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Cento Thursday and ‘Ascension’

January 15, 2010

So I was busy stressing over our Old English! (yes, the exclamation mark is an official part of the module title and must be pronounced) exam last night and forgot that it was Cento Thursday. For which I apologise profusely, and hereby present you with the motley collection of doggerel churned up by the Generator this week – beginning with the following bizarre gem:

There is some corner of a foreign field
Upon the bottom of a king of kings;
In that rich earth a richer dust concealed,
Fingered upon a fiddle-stick or strings.

I can’t be the only person who’s sure this is obscene.

Otherwise, I’ve been trying to counter the last two weeks’ massive bias towards death and other depressing subjects with some (still melancholy, but still) fragments dealing with that other poetic staple: wuv.

A surprisingly touching quatrain:

If you can fill the unforgiving minute
When roses to the moonlight burst apart,
Yours is the Earth and everything that’s in it,
And I am glad, yea, glad with all my heart.

And another:

He was my North, my South, my East and West,
Washed by the rivers, blessed by the suns of home;
Gave, once, her flowers to love, her ways to roam,
And e’en the dearest, that I loved the best.

A sad distych:

I cannot say what loves have come and gone,
Wishing me like to one more rich in hope.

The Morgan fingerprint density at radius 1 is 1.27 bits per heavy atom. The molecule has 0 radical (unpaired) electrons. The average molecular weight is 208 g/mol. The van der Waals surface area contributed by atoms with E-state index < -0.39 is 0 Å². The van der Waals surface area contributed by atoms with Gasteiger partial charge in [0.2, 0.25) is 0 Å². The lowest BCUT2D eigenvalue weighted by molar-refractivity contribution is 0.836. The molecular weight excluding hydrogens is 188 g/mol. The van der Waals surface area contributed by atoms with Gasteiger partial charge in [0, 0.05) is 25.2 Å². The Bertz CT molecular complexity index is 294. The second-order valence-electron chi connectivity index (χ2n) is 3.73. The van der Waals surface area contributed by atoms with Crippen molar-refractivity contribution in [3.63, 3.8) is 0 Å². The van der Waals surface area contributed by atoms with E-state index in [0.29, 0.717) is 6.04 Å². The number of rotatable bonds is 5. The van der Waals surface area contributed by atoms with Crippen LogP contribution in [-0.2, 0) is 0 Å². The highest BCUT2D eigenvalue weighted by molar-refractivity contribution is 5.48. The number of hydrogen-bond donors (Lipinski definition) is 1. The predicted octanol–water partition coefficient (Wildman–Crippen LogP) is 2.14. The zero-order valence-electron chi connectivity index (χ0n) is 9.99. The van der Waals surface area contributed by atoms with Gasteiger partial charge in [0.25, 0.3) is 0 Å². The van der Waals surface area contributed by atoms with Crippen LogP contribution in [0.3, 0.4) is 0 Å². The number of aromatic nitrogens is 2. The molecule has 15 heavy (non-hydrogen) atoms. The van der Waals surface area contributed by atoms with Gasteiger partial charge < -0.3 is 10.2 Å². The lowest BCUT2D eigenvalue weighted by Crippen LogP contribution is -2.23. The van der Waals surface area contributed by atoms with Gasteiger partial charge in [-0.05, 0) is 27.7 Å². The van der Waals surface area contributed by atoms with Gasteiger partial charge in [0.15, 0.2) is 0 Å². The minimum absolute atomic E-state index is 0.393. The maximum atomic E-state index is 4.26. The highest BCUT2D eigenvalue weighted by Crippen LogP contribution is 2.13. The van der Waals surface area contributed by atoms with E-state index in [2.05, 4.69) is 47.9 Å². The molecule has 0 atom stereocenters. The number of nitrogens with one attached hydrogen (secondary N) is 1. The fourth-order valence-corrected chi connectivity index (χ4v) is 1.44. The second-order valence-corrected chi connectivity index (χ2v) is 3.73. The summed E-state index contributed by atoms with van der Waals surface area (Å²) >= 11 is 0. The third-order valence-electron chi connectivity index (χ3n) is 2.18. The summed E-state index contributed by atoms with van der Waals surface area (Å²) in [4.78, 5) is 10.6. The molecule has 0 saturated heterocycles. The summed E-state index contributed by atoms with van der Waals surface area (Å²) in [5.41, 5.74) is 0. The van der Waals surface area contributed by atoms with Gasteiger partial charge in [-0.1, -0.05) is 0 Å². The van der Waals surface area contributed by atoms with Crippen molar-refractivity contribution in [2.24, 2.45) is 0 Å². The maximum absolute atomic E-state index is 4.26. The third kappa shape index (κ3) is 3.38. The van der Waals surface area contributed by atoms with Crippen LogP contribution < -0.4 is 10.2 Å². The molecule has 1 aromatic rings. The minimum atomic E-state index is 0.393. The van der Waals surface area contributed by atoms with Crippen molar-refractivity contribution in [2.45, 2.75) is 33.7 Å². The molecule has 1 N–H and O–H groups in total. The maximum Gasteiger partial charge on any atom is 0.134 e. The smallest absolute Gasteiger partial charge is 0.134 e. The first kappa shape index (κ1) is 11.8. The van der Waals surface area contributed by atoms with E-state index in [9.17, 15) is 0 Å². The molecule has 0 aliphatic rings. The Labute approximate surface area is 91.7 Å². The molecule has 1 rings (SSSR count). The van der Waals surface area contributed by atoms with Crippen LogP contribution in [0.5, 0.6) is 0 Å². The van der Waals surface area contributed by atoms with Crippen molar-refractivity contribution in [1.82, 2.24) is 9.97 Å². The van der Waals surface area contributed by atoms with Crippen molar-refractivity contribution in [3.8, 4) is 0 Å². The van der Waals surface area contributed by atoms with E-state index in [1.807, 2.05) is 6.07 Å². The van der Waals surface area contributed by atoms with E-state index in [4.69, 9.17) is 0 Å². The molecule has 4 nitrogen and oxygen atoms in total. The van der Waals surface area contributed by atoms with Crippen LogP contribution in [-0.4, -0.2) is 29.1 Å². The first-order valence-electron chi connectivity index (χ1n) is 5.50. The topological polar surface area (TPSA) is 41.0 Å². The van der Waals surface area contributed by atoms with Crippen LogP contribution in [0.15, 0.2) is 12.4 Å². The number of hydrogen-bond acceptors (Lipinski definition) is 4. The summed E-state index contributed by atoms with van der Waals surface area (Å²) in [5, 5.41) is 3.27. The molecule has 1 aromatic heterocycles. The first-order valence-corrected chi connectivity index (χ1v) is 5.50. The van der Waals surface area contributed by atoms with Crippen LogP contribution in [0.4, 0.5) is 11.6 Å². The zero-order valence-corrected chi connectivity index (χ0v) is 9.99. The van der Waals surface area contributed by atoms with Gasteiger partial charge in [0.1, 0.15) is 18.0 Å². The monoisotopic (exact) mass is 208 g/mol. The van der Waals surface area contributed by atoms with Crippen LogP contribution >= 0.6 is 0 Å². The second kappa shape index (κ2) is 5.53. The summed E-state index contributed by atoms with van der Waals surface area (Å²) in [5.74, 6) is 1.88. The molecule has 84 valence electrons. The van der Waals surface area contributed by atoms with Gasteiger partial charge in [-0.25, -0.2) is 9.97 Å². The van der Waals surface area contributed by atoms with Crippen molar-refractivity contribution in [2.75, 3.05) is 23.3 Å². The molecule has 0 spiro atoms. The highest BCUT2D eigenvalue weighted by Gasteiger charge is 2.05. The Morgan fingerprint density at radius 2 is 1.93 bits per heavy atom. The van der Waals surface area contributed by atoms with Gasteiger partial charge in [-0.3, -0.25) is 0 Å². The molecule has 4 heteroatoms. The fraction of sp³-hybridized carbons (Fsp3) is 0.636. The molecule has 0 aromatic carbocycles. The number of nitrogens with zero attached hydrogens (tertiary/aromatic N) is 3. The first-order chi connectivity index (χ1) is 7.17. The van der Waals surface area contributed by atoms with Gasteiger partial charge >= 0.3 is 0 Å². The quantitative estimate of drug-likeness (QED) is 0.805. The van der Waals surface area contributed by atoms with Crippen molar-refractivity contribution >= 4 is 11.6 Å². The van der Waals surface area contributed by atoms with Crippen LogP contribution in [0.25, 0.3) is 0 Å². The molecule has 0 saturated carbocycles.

And another:

Have I forgot, my only love, to love thee,
And sunset, and the colours of the earth?

A nice little constellation of famous lines:

Because I love you more than I can say –
And yet in truth I think my love as rare
Nor beauty born out of its own despair,
And treat those two impostors just the same –
Earth has not anything to show more fair
That carries weight and always weighs the same.

I’m not entirely sure what the last bit is referring to. Though if I had my analysis hat on I would say it’s a wordplay on the literal vs. metaphorical senses of ‘weigh’, with the first one an affectionate description (a la Sonnet 130) and the second one declaring that the speaker’s love is constant.

And finally, a poem constructed out of four quatrains which came out of different cycles but seemed to fit together strangely well. This one has a certain melancholy to it, a nostalgia for something once had and lost, or hovering just out of reach. I’ve christened it ‘Ascension’, for reasons explained afterwards.

Ascension

Soaring through wider zones that pricked his scars
A compensation for the pang of his birth,
He reached a middle height, and at the stars
And sunset, and the colours of the earth

Was shining years ago. The light that now
(And, even then, I dare not let it languish)
And so the time-lag teases me with how,
Once drinking deep of that divinest anguish,

Must wait for eyes to claim it beautiful;
And yet they too break hearts – O Presences!
Or else, to alter Plato’s parable,
Both nuns and mothers worship images;

For even daughters of the swan can share,
And even Despair was powerless to destroy;
Earth has not anything to show more fair
Strengthened, and fed without the aid of joy.

Were this a real poem, I’d have pegged it as a complex but coherent meditation on Christ’s ascension. The imagery’s crazy consistent for something random: scars, a significant birth, a shining being (the ellipted subject of l.5 grammatically has to be ‘he’), presences, nuns (brides of Christ) and mothers (Mary possibly the most famous mother-figure ever) worshipping images, Despair powerless to destroy.

I really like this; there’s meaning in there, method in the madness. I also think it says something about the pervasiveness of the Christian mythos in Western poetry that random chance can throw out a poem with the full complement of standard images.

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